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Like a glittering prize

I've been listening to a load of Simple Minds just recently, in honour of Charlie Burchill's birthday, and am still bemused by the enigma that is their career path.

How can a band release as many as five (5!) albums that are at a pretty consistent standard of excellence, and then suddenly turn, more or less overnight, into complete drivel? One or two good albums before going down the quality tubes I could understand, but five? You'd think that by that stage you would have found your groove and would stick with it, not abruptly wrench yourselves into a vastly inferior version.

The sad thing, I think, is that people who only became aware of them via 'Waterfront', 'Don't You Forget about Me', 'Alive and Kicking', 'Sanctify Yourself' and other such flatulent stadium-fodder dross are probably not even aware that they had previously been a really good, interesting, thoughtful band, working more in the vein of Kraftwerk and the industrial pioneers. And it's not as if there had been a creative personnel change -- the drummers had a revolving seat policy, but Burchill and Jim Kerr persisted throughout.

Maybe it was because of Kerr taking up with Chrissie Hynde, which pretty much coincided with the change in direction. Hmm.

Poll #1652043 Simply minded?

What do you think?

I'm not familiar with the band in question, so will refrain from comment
2(11.1%)
I don't think I can have heard any of the pre-1984 stuff, so can only shrug vaguely
9(50.0%)
I agree, it is a bit of a puzzle isn't it?
4(22.2%)
I disagree, I think the pre-84 stuff is as bad as the later work
0(0.0%)
I disagree, I think the 84-onwards stuff is as good as the earlier work
0(0.0%)
Meh, none of it really does much for me tbh
2(11.1%)
Am I the only one who detects more than a hint of Throbbing Gristle's influence in the Empires and Dance album?
1(5.6%)

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Comments

( 13 comments — Leave a comment )
bluedevi
2nd Dec, 2010 13:02 (UTC)
I'd only heard the newer stuff till a couple of years ago, when the electro-obsessed timscience played Theme For Great Cities at me, then told me it was Simple Minds and watched my mouth fall open.
undyingking
2nd Dec, 2010 17:35 (UTC)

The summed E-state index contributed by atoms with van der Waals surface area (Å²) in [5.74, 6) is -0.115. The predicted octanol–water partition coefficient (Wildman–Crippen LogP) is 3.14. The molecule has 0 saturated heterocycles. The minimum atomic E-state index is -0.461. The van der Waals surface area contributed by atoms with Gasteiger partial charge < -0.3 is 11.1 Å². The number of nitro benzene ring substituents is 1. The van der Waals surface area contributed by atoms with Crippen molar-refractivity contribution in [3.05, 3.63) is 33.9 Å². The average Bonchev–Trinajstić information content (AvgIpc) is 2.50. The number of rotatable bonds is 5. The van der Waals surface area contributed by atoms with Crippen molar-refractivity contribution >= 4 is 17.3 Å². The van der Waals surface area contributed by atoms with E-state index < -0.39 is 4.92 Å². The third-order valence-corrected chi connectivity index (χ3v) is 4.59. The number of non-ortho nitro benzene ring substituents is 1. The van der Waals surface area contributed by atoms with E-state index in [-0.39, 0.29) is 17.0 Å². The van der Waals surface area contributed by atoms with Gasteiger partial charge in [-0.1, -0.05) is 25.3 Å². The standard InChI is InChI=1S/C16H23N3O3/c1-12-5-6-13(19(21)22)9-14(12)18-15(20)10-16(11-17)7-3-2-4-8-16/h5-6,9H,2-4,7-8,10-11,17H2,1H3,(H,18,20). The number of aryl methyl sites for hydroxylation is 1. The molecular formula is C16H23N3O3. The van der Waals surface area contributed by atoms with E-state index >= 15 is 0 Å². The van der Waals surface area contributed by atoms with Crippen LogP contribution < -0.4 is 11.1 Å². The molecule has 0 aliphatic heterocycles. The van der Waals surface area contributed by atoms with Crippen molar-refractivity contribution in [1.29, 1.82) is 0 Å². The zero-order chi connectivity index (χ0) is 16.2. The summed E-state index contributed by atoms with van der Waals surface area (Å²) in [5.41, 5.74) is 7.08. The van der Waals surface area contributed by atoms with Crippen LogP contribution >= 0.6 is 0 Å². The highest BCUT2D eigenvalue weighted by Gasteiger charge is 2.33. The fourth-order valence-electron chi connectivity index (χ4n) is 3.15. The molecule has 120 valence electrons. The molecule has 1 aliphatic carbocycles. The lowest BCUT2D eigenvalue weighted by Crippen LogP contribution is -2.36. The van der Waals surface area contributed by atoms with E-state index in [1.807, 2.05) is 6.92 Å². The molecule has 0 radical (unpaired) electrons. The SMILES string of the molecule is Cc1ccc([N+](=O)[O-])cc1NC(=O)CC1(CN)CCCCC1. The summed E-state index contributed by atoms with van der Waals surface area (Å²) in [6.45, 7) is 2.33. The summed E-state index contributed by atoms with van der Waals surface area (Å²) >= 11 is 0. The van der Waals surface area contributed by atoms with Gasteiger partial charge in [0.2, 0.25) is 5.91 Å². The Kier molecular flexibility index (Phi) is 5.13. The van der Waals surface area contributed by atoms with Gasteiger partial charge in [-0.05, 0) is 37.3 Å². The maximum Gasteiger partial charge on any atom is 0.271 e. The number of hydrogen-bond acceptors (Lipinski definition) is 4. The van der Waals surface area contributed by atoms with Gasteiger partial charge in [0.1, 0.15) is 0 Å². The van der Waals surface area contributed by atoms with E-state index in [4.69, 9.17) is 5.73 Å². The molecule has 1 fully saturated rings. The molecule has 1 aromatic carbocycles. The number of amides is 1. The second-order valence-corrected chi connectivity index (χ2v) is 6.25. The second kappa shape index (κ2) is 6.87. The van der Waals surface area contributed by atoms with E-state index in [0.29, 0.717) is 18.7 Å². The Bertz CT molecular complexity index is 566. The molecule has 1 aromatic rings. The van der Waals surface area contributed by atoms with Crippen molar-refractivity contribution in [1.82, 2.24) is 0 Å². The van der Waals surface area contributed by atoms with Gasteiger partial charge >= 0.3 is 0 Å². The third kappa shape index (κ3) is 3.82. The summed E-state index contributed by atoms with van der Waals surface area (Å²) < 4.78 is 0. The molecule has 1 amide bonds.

I love it when that sort of thing happens. (Not just when it's Simple Minds.)
bateleur
2nd Dec, 2010 16:10 (UTC)
I've only heard any of their earlier stuff in the last 10 minutes c/o Spotify, but having done so I'm inclined to provisionally agree with you.

Spotify's editorial comments speculate implicitly that the band's shift in style was motivated to some degree by the commercial success of "Don't You (Forget About Me)".
undyingking
2nd Dec, 2010 17:39 (UTC)
Mm, sounds plausible. Although seems a bit crass to effectively turn their back on the existing fanbase for the sake of sales to breakfast-club-loving American teens.
bateleur
2nd Dec, 2010 17:46 (UTC)
Certainly in retrospect.

Still, I expect their intention was to switch styles rather than to become bad as such. I am reminded of a comment recently made by game designer Andy Schatz. For a long time he stuck with developing his Venture series (Venture Arctic etc.) because he felt that he didn't want to abandon his fanbase. However, he was making barely enough money to live on and not having much fun. Then he eventually decided to take a break to write Monaco and it proceeded to win the IGF and become one of the most anticipated titles of 2011.
bateleur
2nd Dec, 2010 17:47 (UTC)
...erm, the game did that is. Andy is a fine chap, but is not and probably never will be a highly anticipated title!
undyingking
2nd Dec, 2010 18:15 (UTC)
Mm; I suppose thinking about it, I have done the same sort of thing myself: it certainly feels different from this end. I sometimes get a bit puzzled when people ask if I'm going to do [previous kinds of games I've worked in] again: I think that what I'm doing now is just as good if not better, just in a different genre.
bateleur
2nd Dec, 2010 18:17 (UTC)
It's a compliment really, that fans of your previous work care enough to ask.
undyingking
2nd Dec, 2010 19:24 (UTC)
Mm, definitely, I certainly appreciate that aspect of it.
cleanskies
2nd Dec, 2010 20:04 (UTC)
it's nothing to do with Chryssie Hynde
Between New Gold Dream and Sparkle in the Rain, they went on tour with U2.

You may blame Bono.

Love Song is one of the most beautiful songs ever! We had plenty of early Simple Minds at our wedding :D

Edited at 2010-12-02 20:06 (UTC)
undyingking
3rd Dec, 2010 09:02 (UTC)
Re: it's nothing to do with Chryssie Hynde
Something else to blame Bono for! And one small part of the world makes sense again.
ninthcouncil
4th Dec, 2010 19:34 (UTC)
They discovered how the "stadium rock" trick works and ran with it. It's not surprising that bands do this - unless you're on the gravy train, music isn't a good way of supporting a family. So after a few years the choice becomes to give it up and get a regular job, or to swallow your pride and try for the big money, even if it means becoming Queen. And not making anything like The Changeling ever again.
undyingking
6th Dec, 2010 12:11 (UTC)
Mm, that's all perfectly reasonable, but one can aim to become REM rather than Queen, I would hope. I could understand them not making anything like The Changeling again, but not to even make anything like King is White and in the Crowd again seems to be going a bit too far.
( 13 comments — Leave a comment )